Memory: The minimum amount of RAM commonly fitted is now 2GB. Aim for at least 4GB, although Windows cannot use more than 3GB in its 32-bit versions. If you have 4GB or more of memory, go 64-bit.

Hard drive: The hard disk is still the most popular storage type for laptops, even if solid-state storage is the preferred solution for portables.

A 5400rpm drive from 250GB to 750GB capacity is typical, although capacities of the smaller 2.5in SATA disk drives now reaches 1.5TB. A faster 7200rpm drive improves performance, at the expense of slightly higher heat and noise, and lower battery life. It can be awkward to upgrade a laptop’s hard drive, so get as much storage space as you can.

For best performance and increased reliability, look out for a solid-state drive (SSD). Prices remain much higher than hard-disk drives, but if you have the budget the offer of silent operation, greatly increased performance and resistance to shock make the SSD the best choice for mobile computing. SSDs can be found in 60GB to 500GB sizes. If you can afford it, look to 128GB or 256GB capacity. The 500GB remains a four-figure luxury.

Screen: Laptop screens were once all 4:3 ratio, until 16:10 widescreen became popular. Now most laptops take 16:9-ratio displays. Size of screen dictates the overall size of notebook. If you want a small and easy-to-carry ultraportable laptop, look for a display of 11in to 13in.

The 15in screen size is very popular, offering a good balance between available working screen space and a still-luggable notebook.

At 17in or 18in screen size, the laptop becomes more of a static fixture, better suited for designers or for home entertainment use.

Increasing the resolution of the display means more can be crammed into the screen, at the expense of legibility as screen elements reduce in size. A full-HD 1920x1080 resolution on even a large 17in screen can make work difficult due to tiny text and icon size.

For screen backlighting, white LEDs are now popular, reducing power consumption and reaching full brightness instantly on demand.

The issue of gloss or matt finish can be divisive: shiny screens look initially impressive, thanks to their bolder colours and deeper blacks, but their reflectivity causes visibility problems when used in rooms with windows or overhead lighting. Matt screens appear duller but have better off-axis visibility and are unlikely to cause eyestrain.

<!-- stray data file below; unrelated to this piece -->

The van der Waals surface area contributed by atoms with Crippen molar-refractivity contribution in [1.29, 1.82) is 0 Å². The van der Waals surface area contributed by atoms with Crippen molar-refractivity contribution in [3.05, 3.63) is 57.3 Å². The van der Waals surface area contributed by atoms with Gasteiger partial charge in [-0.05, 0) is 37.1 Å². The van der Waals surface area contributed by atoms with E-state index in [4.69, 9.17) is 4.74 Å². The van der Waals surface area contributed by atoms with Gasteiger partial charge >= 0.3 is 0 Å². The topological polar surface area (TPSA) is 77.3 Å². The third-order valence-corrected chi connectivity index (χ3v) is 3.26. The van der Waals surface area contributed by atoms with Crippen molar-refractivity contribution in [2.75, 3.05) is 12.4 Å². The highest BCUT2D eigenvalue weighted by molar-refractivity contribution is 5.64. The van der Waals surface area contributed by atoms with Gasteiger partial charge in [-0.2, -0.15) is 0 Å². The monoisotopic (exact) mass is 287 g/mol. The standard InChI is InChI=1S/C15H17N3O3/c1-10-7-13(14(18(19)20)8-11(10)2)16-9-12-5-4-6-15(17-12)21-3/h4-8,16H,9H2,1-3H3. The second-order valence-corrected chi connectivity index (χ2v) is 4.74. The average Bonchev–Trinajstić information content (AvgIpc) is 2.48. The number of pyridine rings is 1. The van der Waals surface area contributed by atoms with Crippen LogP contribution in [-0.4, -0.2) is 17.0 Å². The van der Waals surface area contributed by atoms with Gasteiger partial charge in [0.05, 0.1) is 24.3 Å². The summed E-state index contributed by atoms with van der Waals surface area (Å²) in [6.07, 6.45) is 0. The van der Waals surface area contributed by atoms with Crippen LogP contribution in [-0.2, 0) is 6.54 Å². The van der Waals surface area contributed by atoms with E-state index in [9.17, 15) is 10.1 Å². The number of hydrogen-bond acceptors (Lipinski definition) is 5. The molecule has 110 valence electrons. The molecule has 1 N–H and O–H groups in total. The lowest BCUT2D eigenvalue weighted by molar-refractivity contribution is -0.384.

Also watch out for cheaper screens with severely restricted viewing angles.

Graphics card: For the smallest or cheapest laptops, the graphics processor will be soldered to the circuit board or even built into the main processor chip – both options are so-called integrated graphics.

Integrated graphics solutions such as those from Intel remain popular, as their power consumption is low and they take little space inside small portables. The latest Intel Core series processors’ integrated graphics are sufficient for very basic gameplay; for more realistic gaming, you’ll still need a decent graphics card. There’s no clear choice between AMD (formerly ATI) and nVidia, as performance varies depending on product. For gaming use, look for at least 256MB of graphics memory.

Some laptops feature switchable graphics, using an integrated chip to preserve battery life, and a dedicated graphics card for maximum performance. You’ll find such switching tech available with both AMD and nVidia processors, and for Windows and Mac notebooks.

Operating system: Windows laptops are less predictable when recovering from sleep and usually appreciate shutting down then restarting on each use, a process typically taking several minutes.

For instant-on accessibility, look to Apple’s MacBook portables with their Mac OS X operating system. These also require less maintenance such as file defragmentation, and do not demand resource-hogging anti-virus software.

Interface devices: the rubber-tipped trackpoint was once popular, a small steering stick lying flush within the keyboard. These only tend to feature on some business laptops now. Most notebook computers use trackpad/touchpad sensors to allow the finger to control the motion of the on-screen cursor.

Multi-touch control, once only found on Apple portables, is now appearing on Windows laptops too in basic form. To make comfortable use of muti-touch, look for a decent size touchpad, at least 100 x 45mm.

Beware of low-cost trackpads fitted to budget laptops which can make cusor control difficult. Also consider the click buttons, which may be ill-placed or too stiff for easy use.